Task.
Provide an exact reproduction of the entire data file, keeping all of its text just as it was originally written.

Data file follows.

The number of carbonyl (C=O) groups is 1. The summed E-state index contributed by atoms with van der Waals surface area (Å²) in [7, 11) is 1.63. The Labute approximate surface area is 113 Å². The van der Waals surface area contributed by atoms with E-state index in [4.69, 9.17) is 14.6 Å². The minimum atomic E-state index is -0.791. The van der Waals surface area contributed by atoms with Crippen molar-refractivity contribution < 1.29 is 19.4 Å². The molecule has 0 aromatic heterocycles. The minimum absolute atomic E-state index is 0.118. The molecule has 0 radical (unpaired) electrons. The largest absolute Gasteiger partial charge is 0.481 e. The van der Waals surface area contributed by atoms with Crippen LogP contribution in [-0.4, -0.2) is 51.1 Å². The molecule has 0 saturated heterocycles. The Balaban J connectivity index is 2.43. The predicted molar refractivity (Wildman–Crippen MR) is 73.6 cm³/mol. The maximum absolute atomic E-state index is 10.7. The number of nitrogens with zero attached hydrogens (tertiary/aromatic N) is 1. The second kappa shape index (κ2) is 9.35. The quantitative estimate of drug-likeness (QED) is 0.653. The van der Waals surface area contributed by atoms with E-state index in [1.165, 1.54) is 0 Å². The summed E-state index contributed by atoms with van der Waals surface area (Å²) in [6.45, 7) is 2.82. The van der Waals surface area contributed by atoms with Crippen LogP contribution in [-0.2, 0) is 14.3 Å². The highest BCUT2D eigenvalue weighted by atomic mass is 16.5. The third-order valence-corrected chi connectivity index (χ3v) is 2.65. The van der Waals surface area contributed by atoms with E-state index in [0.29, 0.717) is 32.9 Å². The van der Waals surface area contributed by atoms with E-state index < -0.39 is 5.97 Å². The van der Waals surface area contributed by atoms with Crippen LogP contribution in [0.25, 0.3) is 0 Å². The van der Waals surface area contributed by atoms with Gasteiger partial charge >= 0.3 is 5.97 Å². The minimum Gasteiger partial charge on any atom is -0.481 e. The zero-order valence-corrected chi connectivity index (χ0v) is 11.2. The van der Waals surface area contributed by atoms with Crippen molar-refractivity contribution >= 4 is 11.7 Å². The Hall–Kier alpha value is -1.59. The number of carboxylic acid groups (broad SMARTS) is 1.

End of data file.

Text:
The number of carbonyl (C=O) groups is 1. The summed E-state index contributed by atoms with van der Waals surface area (Å²) in [7, 11) is 1.63. The Labute approximate surface area is 113 Å². The van der Waals surface area contributed by atoms with E-state index in [4.69, 9.17) is 14.6 Å². The minimum atomic E-state index is -0.791. The van der Waals surface area contributed by atoms with Crippen molar-refractivity contribution < 1.29 is 19.4 Å². The molecule has 0 aromatic heterocycles. The minimum absolute atomic E-state index is 0.118. The molecule has 0 radical (unpaired) electrons. The largest absolute Gasteiger partial charge is 0.481 e. The van der Waals surface area contributed by atoms with Crippen LogP contribution in [-0.4, -0.2) is 51.1 Å². The molecule has 0 saturated heterocycles. The Balaban J connectivity index is 2.43. The predicted molar refractivity (Wildman–Crippen MR) is 73.6 cm³/mol. The maximum absolute atomic E-state index is 10.7. The number of nitrogens with zero attached hydrogens (tertiary/aromatic N) is 1. The second kappa shape index (κ2) is 9.35. The quantitative estimate of drug-likeness (QED) is 0.653. The van der Waals surface area contributed by atoms with E-state index in [1.165, 1.54) is 0 Å². The summed E-state index contributed by atoms with van der Waals surface area (Å²) in [6.45, 7) is 2.82. The van der Waals surface area contributed by atoms with Crippen LogP contribution in [-0.2, 0) is 14.3 Å². The highest BCUT2D eigenvalue weighted by atomic mass is 16.5. The third-order valence-corrected chi connectivity index (χ3v) is 2.65. The van der Waals surface area contributed by atoms with E-state index in [0.29, 0.717) is 32.9 Å². The van der Waals surface area contributed by atoms with E-state index < -0.39 is 5.97 Å². The van der Waals surface area contributed by atoms with Crippen LogP contribution in [0.25, 0.3) is 0 Å². The van der Waals surface area contributed by atoms with Gasteiger partial charge >= 0.3 is 5.97 Å². The minimum Gasteiger partial charge on any atom is -0.481 e. The zero-order valence-corrected chi connectivity index (χ0v) is 11.2. The van der Waals surface area contributed by atoms with Crippen molar-refractivity contribution >= 4 is 11.7 Å². The Hall–Kier alpha value is -1.59. The number of carboxylic acid groups (broad SMARTS) is 1.